Debating the Stimulus (Or Not)

So Tyler Cowen, Greg Mankiw, and Arnold Kling all seemed a bit irked this morning, and understandably so: as Reihan noted the other day, name-calling and accusations of intellectual dishonesty are not an especially helpful way to advocate for a policy position, though let me submit that simply denying the existence of honest and well-informed people who hold views in conflict with your own has got to be even worse. Writes Mankiw:

In a TV interview last month, Vice President Joe Biden said the following:

“Every economist, as I’ve said, from conservative to liberal, acknowledges that direct government spending on a direct program now is the best way to infuse economic growth and create jobs.”

This statement is clearly false. As I have documented on this blog in recent weeks, skeptics about a spending stimulus include quite a few well-known economists, such as (in alphabetical order) Alberto Alesina, Robert Barro, Gary Becker, John Cochrane, Eugene Fama, Robert Lucas, Greg Mankiw, Kevin Murphy, Thomas Sargent, Harald Uhlig, and Luigi Zingales — and I am sure there many others as well. Regardless of whether one agrees with them on the merits of the case, it is hard to dispute that this list is pretty impressive, as judged by the standard objective criteria by which economists evaluate one another. If any university managed to hire all of them, it would immediately have a top ranked economics department.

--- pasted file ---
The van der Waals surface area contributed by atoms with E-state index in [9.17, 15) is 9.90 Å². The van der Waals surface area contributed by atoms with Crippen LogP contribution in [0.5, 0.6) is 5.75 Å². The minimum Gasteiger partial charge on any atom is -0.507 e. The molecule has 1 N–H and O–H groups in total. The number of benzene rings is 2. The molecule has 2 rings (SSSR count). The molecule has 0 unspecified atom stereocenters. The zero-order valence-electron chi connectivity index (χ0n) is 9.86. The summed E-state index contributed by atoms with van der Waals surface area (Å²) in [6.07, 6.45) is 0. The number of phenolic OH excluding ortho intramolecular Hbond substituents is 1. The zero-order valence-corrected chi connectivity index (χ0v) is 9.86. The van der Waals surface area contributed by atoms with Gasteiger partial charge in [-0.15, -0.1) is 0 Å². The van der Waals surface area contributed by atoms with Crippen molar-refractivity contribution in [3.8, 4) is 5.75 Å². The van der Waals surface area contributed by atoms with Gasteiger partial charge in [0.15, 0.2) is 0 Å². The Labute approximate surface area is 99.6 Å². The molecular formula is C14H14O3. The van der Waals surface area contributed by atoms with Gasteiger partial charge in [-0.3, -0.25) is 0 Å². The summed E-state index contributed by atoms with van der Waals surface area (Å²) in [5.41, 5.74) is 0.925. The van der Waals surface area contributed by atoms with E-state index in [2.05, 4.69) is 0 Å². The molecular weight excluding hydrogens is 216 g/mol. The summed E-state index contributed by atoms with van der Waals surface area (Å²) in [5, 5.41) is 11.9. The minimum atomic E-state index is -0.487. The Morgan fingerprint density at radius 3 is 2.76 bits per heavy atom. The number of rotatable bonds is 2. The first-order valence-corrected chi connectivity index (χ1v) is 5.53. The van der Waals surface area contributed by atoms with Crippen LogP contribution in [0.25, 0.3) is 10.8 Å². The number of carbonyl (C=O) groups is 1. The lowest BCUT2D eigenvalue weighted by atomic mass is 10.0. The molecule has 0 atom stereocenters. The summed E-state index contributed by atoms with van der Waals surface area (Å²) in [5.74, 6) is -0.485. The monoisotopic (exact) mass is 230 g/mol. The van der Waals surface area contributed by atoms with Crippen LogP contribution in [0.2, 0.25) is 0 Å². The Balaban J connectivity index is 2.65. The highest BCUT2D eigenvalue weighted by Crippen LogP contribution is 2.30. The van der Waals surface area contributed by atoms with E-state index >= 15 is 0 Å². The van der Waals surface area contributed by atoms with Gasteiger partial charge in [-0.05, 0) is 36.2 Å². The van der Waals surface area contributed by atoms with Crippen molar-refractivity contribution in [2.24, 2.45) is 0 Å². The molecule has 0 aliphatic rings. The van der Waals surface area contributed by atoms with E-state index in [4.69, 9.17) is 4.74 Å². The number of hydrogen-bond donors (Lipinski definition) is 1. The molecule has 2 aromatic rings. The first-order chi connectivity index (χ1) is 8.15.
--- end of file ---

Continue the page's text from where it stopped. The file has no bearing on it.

And now Cowen, on how such dissenters are dealt with:

A highly respected anti-stimulus economist puts up some anti-stimulus evidence in a highly imperfect test […]. The anti-stimulus economist is attacked by pro-stimulus economists. But the pro-stimulus proponents are focused on attack. They are not putting up comparable empirical evidence of their own for the efficacy of fiscal policy and there is a reason for that, namely that the evidence isn’t really there.


Writing polemics against market-oriented economists, no matter what the failings of such economists (and I am one of them, and I have failings), doesn’t get us out of that box.

I’ll say it again to the pro-stimulus forces: a stimulus is going to happen, so I’d love to be cheered up by your evidence. Put it on the table.

(For his part, Kling makes a similar offer.)

As it happens, each of these economists has also linked to this terrific panel discussion at the U of C, in which John Huizinga, Robert Lucas, and Kevin Murphy take on what we know so far about the plans for economic stimulus, try to set the terms of the debate in ways that are fair to both sides, and go on to raise some important concerns. (Huizinga and Murphy’s very helpful slides are available in PDF here and here, respectively.) I sat through the whole thing this morning, and while it’s not quite the kind of open back-and-forth that Cowen and Kling are hoping for, I agree with many others that the hour it takes to watch it is an hour well-spent. Don’t hold your breath, though, in waiting to see whether such discussions become the norm rather than they exception: one of the privileges of being in charge is never having to admit you’re fallible.

P.S. If Alan can do it, then so can I: check out my new(ish) digs at Culture11!